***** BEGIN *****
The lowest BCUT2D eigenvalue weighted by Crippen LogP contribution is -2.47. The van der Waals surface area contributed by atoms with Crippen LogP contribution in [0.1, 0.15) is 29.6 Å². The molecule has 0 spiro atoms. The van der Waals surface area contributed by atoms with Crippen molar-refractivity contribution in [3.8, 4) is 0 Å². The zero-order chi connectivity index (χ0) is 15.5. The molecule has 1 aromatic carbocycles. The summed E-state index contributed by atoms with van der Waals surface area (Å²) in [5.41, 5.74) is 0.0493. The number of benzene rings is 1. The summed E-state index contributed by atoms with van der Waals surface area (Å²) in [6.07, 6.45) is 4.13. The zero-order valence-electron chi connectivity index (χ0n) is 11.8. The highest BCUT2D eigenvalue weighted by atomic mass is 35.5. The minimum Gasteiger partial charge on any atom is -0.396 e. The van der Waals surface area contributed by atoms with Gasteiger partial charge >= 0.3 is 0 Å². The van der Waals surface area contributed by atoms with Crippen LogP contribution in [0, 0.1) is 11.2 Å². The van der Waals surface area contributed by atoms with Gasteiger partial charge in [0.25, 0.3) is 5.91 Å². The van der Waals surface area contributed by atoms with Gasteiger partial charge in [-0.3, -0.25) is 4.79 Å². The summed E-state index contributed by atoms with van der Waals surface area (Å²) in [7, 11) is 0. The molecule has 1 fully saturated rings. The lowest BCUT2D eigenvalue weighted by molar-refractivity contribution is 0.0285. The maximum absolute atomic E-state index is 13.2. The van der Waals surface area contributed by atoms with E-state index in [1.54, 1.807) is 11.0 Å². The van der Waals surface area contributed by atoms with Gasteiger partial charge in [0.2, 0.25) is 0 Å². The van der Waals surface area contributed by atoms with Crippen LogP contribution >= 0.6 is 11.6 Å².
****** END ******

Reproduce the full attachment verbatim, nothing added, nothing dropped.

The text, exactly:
The lowest BCUT2D eigenvalue weighted by Crippen LogP contribution is -2.47. The van der Waals surface area contributed by atoms with Crippen LogP contribution in [0.1, 0.15) is 29.6 Å². The molecule has 0 spiro atoms. The van der Waals surface area contributed by atoms with Crippen molar-refractivity contribution in [3.8, 4) is 0 Å². The zero-order chi connectivity index (χ0) is 15.5. The molecule has 1 aromatic carbocycles. The summed E-state index contributed by atoms with van der Waals surface area (Å²) in [5.41, 5.74) is 0.0493. The number of benzene rings is 1. The summed E-state index contributed by atoms with van der Waals surface area (Å²) in [6.07, 6.45) is 4.13. The zero-order valence-electron chi connectivity index (χ0n) is 11.8. The highest BCUT2D eigenvalue weighted by atomic mass is 35.5. The minimum Gasteiger partial charge on any atom is -0.396 e. The van der Waals surface area contributed by atoms with Gasteiger partial charge >= 0.3 is 0 Å². The van der Waals surface area contributed by atoms with Crippen LogP contribution in [0, 0.1) is 11.2 Å². The van der Waals surface area contributed by atoms with Gasteiger partial charge in [0.25, 0.3) is 5.91 Å². The van der Waals surface area contributed by atoms with Gasteiger partial charge in [-0.3, -0.25) is 4.79 Å². The summed E-state index contributed by atoms with van der Waals surface area (Å²) in [7, 11) is 0. The molecule has 1 fully saturated rings. The lowest BCUT2D eigenvalue weighted by molar-refractivity contribution is 0.0285. The maximum absolute atomic E-state index is 13.2. The van der Waals surface area contributed by atoms with E-state index in [1.54, 1.807) is 11.0 Å². The van der Waals surface area contributed by atoms with Gasteiger partial charge in [0.2, 0.25) is 0 Å². The van der Waals surface area contributed by atoms with Crippen LogP contribution >= 0.6 is 11.6 Å².